Carlson’s piece acts as a foil to Areca Roe’s installation, “Beastlands,” which takes its title from a Dungeons and Dragons plane of existence. To see these images, you have to look through one of the many stereoscopic viewers hanging from the ceiling. These viewers, much like the 1980s View-Master toys, reveal three-dimensional images when you look through them. The large rectangle of light at the far end of the installation provides a backlight for the slide images in the viewfinders, thus the installation is experienced not only by seeing the images but also by taking in the larger construction of the backlit dangling viewfinders. As the audience stepped into the piece, they looked like part of a futuristic science-fiction scene.
In Dungeons and Dragons, Beastlands is a place where, after death, mortal souls end up living among the animals, dressed in pelts, eventually turning into beasts themselves. It’s also known in the game as the Happy Hunting Ground, a concept appropriated from several Great Plains tribes, where there is hunting aplenty in the afterlife. Roe created her own Beastlands: scenic slide images of nature inhabited by a white couple and their child who lounge around in fur loincloths. They hang around in the outdoors, with a picturesque background of rivers, lakes, and woods. You see the Eve-like woman nursing her child or walking serenely in a field of daisies, the baby playing in the water and climbing sand dunes, and the family nestled by the campfire.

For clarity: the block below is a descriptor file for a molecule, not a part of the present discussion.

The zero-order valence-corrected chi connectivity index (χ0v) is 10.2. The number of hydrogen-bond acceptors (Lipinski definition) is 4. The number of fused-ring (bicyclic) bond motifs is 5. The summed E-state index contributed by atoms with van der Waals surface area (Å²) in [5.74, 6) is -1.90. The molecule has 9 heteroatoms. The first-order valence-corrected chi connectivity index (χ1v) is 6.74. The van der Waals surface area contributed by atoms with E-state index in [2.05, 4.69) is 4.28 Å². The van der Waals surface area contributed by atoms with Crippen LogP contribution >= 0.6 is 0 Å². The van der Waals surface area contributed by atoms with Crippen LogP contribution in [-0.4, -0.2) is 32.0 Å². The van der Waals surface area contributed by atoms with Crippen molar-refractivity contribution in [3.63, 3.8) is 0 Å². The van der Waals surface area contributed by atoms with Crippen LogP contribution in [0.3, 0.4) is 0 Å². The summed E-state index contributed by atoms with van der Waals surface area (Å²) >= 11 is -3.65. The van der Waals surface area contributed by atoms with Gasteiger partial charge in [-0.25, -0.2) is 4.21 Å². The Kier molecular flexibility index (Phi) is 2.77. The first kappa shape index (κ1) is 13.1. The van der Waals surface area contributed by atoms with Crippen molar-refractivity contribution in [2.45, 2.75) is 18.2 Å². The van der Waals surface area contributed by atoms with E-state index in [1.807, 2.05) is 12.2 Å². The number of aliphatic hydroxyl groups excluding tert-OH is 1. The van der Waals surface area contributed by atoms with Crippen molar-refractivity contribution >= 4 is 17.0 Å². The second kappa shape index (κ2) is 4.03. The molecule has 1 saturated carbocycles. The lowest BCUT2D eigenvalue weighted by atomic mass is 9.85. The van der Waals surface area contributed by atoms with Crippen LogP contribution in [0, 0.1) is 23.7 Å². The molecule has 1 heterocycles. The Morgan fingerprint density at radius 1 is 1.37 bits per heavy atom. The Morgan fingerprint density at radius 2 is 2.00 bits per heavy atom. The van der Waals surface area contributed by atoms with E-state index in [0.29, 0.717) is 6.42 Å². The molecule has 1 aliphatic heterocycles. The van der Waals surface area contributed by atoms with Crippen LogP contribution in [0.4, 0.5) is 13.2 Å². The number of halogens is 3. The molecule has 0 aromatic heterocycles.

Though a lively work, Roe would have benefited from a more clarified critique of the appropriated roots of subjectified Indigenous culture in the piece. However, it works well that Roe and Carlson’s work appear in the same exhibit.
Another excellent pairing is that of Sonja Peterson and Laura Primozic, who both find inspiration from ships at sea. There’s a dreamlike, fantastical quality to both artists’ work, floating over darker undercurrents. In Primozic’s “Unascertainable Reconstruction,” the artist uses paraffin wax to create arctic glaciers, on top of which she places toy-sized oil rigs. In some cases the rigs are broken, or, in one of the pieces, the rig acts as a lasso to a mound of ice, as if the glacier were cattle. Below the water are sweeping, cloud-like pools of oil, juxtaposing the horrors of the spill with pools of oil that spread out like angelic wings, producing a startling result. Similarly, Peterson’s installation invites viewers into a winter wonderland of paper-cut and woodcut artistry, but with sly hints of shipwreck and death that make the work much darker than it first appears.
Other standouts in the exhibition include Dyani White Hawk Polk’s stunning paintings, which incorporate beadwork; Shana Kaplow’s haunting work with ink; and Pritika Chowdhry’s relief poem, which uses the spatial relationship of the text to draw out the meaning of her words. The work’s four words— “longing,” “endless,” “forever,” and “unstill” — are arranged in a square, with the letters floating in space, creating a sense of buoying restlessness.
The Soap Factory has a history of presenting work that offers interactive experiences, and certainly superusted follows this tradition. However, even with the pieces that aren’t technically interactive, there’s a thread throughout much of the work that the artists are opening up a dialogue with the visitors, rather than creating in a vacuum.
superusted continues at the Soap Factory (514 Second St SE, Minneapolis) until November 8.